Yanagihara (The People in the Trees, 2013) takes the still-bold leap of writing about characters who don’t share her background; in addition to being male, JB is African-American, Malcolm has a black father and white mother, Willem is white, and “Jude’s race was undetermined”—deserted at birth, he was raised in a monastery and had an unspeakably traumatic childhood that’s revealed slowly over the course of the book. Two of them are gay, one straight and one bisexual. There isn’t a single significant female character, and for a long novel, there isn’t much plot. There aren’t even many markers of what’s happening in the outside world; Jude moves to a loft in SoHo as a young man, but we don’t see the neighborhood change from gritty artists’ enclave to glitzy tourist destination. What we get instead is an intensely interior look at the friends’ psyches and relationships, and it’s utterly enthralling. The four men think about work and creativity and success and failure; they cook for each other, compete with each other and jostle for each other’s affection. JB bases his entire artistic career on painting portraits of his friends, while Malcolm takes care of them by designing their apartments and houses. When Jude, as an adult, is adopted by his favorite Harvard law professor, his friends join him for Thanksgiving in Cambridge every year. And when Willem becomes a movie star, they all bask in his glow. Eventually, the tone darkens and the story narrows to focus on Jude as the pain of his past cuts deep into his carefully constructed life.  

The phrase “tour de force” could have been invented for this audacious novel.

Pub Date: March 10, 2015

ISBN: 978-0-385-53925-8

Page Count: 720

Publisher: Doubleday

Review Posted Online: Dec. 22, 2014

Kirkus Reviews Issue: Jan. 1, 2015

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ONE DAY IN THE LIFE OF IVAN DENISOVICH

While a few weeks ago it seemed as if Praeger would have a two month lead over Dutton in their presentation of this Soviet best seller, both the "authorized" edition (Dutton's) and the "unauthorized" (Praeger's) will appear almost simultaneously. There has been considerable advance attention on what appears to be as much of a publishing cause celebre here as the original appearance of the book in Russia. Without entering into the scrimmage, or dismissing it as a plague on both your houses, we will limit ourselves to a few facts. Royalties from the "unauthorized" edition will go to the International Rescue Committee; Dutton with their contracted edition is adhering to copyright conventions. The Praeger edition has two translators and one of them is the translator of Doctor Zhivago Dutton's translator, Ralph Parker, has been stigmatized by Praeger as "an apologist for the Soviet regime". To the untutored eye, the Dutton translation seems a little more literary, the Praeger perhaps closer to the rather primitive style of the original. The book itself is an account of one day in the three thousand six hundred and fifty three days of the sentence to be served by a carpenter, Ivan Denisovich Shukhov. (Solzhenitsyn was a political prisoner.) From the unrelenting cold without, to the conditions within, from the bathhouse to the latrine to the cells where survival for more than two weeks is impossible, this records the hopeless facts of existence as faced by thousands who went on "living like this, with your eyes on the ground". The Dutton edition has an excellent introduction providing an orientation on the political background to its appearance in Russia by Marvin Kalb. All involved in its publication (translators, introducers, etc.) claim for it great "artistic" values which we cannot share, although there is no question of its importance as a political and human document and as significant and tangible evidence of the de-Stalinization program.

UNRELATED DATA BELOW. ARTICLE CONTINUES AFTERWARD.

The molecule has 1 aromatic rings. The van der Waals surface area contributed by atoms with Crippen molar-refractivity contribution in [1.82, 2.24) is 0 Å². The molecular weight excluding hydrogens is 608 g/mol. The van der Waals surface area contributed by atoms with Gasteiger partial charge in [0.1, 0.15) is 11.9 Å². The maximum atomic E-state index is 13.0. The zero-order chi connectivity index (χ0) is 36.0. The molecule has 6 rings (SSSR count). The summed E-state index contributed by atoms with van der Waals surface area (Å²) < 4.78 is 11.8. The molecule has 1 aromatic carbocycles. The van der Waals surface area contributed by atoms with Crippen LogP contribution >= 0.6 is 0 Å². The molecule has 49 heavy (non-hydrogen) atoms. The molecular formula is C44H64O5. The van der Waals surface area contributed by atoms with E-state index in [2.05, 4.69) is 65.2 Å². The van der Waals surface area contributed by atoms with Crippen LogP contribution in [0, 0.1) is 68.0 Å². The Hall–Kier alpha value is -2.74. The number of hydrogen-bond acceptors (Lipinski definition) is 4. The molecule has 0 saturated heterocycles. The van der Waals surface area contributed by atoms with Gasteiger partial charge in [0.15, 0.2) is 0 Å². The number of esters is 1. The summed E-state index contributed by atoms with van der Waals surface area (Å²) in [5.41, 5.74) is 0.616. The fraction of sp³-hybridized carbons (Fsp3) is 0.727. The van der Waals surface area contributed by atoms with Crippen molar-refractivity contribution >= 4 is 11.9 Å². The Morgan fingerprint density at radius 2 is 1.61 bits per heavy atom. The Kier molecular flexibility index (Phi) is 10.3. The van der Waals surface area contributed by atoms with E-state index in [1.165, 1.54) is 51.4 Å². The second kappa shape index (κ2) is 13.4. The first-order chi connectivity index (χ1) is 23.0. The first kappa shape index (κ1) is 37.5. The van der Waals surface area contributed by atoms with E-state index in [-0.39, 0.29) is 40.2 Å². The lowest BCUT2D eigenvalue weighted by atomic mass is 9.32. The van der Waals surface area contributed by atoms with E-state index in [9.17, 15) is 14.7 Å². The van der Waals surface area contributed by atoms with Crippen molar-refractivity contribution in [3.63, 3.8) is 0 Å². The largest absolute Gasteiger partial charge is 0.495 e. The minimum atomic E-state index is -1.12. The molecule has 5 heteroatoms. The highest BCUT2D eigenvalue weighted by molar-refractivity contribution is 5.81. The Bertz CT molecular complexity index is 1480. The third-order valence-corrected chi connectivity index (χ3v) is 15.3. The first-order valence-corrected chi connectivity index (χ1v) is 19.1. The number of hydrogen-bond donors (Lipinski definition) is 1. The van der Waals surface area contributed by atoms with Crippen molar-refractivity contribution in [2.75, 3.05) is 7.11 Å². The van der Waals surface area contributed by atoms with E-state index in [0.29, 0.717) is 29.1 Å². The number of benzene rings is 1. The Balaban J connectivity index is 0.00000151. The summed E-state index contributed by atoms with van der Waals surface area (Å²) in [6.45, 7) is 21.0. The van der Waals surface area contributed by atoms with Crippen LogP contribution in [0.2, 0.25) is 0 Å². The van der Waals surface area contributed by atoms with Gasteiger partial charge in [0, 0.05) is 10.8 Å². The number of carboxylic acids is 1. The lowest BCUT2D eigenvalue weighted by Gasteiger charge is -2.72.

Pub Date: June 15, 1963

ISBN: 0451228146

Page Count: 181

Publisher: Praeger

Review Posted Online: Oct. 5, 2011

Kirkus Reviews Issue: June 15, 1963